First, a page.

Familial risks by proband status and age are useful for clinical counseling, and they can be used to calculate population-attributable fractions (PAFs), which show the proportion of disease that could be prevented if the cause could be removed.
The authors used the nationwide Swedish Family-Cancer Database on 10.2 million individuals and 182,104 fathers and 3710 sons with medically verified prostate carcinoma to calculate age specific familial standardized incidence ratios (SIRs) with 95% confidence intervals (95%CI) and familial PAFs for prostate carcinoma in sons ages 0-66 years.
The incidence of prostate carcinoma was doubled between the years 1961 and 1998. The familial SIRs for prostate carcinoma were 2.38 (95%CI, 2.18-2.59) for men with prostate carcinoma in the father only, 3.75 (95%CI, 2.73-4.95) for men with prostate carcinoma in a brother only, and 9.44 (95%CI, 5.76-14.03) for men with prostate carcinoma in both a father and a brother. The corresponding familial PAFs were 8.86%, 1.78%, and 0.99%, respectively, yielding a total PAF of 11.63%. Age specific risks were shown for the same proband histories. The SIR was 8.05 for prostate carcinoma before age 55 if a brother had been diagnosed before that age. If, in addition, a father was diagnosed at any age, then the SIR was 33.09.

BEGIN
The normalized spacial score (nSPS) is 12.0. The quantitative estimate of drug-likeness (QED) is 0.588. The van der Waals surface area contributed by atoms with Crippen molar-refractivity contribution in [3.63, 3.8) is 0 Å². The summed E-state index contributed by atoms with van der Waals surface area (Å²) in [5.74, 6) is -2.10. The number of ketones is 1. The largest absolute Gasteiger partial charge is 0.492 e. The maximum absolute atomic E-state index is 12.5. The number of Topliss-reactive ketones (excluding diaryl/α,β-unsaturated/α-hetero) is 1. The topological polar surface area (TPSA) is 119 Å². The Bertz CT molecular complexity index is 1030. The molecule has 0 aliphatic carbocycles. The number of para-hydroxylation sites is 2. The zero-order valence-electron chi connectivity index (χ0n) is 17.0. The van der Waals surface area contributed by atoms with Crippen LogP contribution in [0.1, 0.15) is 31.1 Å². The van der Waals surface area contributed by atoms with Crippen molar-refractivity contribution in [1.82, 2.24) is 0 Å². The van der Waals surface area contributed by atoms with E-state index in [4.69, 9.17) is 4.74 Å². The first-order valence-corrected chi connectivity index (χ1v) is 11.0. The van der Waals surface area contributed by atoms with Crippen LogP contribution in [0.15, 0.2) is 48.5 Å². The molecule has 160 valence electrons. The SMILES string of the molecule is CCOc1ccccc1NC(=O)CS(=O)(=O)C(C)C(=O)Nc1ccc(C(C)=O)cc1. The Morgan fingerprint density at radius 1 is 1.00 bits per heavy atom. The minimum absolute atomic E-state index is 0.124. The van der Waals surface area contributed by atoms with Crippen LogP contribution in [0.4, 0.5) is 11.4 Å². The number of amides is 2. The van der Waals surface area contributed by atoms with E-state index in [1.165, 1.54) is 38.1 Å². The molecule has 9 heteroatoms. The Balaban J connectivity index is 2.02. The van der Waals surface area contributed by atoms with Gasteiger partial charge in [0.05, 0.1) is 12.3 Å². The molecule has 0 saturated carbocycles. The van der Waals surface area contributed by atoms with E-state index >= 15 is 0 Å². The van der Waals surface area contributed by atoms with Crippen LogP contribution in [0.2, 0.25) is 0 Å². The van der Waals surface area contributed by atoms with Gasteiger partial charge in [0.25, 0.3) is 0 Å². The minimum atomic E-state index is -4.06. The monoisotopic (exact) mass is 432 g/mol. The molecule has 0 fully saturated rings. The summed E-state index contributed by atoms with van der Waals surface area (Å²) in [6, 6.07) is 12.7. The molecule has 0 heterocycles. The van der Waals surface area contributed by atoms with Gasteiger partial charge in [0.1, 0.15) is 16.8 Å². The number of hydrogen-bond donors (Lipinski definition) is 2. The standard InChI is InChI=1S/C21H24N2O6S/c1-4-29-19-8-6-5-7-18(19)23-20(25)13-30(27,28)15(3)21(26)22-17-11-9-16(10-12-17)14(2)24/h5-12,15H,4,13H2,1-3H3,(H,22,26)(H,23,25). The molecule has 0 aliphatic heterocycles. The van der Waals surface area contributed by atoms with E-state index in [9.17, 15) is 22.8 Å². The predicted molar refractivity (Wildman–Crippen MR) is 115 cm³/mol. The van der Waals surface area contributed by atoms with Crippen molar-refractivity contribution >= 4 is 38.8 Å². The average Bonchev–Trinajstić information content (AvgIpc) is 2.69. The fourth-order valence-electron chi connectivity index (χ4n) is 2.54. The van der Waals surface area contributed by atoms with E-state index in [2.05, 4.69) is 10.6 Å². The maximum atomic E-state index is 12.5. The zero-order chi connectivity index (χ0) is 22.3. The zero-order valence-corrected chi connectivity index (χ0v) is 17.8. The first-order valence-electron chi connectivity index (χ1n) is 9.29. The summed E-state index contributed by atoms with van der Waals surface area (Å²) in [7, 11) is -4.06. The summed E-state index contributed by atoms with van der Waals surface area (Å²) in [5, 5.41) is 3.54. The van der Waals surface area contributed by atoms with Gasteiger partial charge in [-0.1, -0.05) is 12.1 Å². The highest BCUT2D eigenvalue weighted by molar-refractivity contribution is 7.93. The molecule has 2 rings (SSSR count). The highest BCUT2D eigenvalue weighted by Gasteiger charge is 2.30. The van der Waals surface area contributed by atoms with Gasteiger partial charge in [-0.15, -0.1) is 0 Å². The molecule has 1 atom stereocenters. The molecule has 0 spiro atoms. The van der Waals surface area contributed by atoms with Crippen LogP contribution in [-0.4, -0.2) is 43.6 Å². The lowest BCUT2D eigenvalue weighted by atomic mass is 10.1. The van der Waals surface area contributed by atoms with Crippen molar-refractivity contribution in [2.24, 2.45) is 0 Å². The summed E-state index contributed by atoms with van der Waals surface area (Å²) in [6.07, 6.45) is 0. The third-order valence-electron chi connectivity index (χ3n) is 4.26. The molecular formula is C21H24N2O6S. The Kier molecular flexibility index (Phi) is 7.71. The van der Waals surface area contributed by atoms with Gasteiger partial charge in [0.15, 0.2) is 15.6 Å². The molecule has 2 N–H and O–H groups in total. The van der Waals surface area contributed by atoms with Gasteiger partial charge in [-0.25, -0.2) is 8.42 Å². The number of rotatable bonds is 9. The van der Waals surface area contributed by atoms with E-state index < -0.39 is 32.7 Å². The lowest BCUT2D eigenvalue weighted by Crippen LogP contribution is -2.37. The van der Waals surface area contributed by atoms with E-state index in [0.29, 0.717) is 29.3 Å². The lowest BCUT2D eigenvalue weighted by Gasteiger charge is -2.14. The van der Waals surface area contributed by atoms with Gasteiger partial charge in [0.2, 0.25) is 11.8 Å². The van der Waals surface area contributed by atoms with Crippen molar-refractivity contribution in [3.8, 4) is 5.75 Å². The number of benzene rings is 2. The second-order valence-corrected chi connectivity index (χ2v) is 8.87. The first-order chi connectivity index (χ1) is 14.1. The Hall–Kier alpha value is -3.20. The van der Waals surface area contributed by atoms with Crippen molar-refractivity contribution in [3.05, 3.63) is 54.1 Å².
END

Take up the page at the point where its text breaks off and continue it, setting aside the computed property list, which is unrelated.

The authors recommend that having a brother who is diagnosed with prostate carcinoma before age 55 years or having a brother and father who are diagnosed at any age are indications to screen for prostate carcinoma. The familial PAF of prostate carcinoma among a population of sons ages 0-66 years was 11.63%.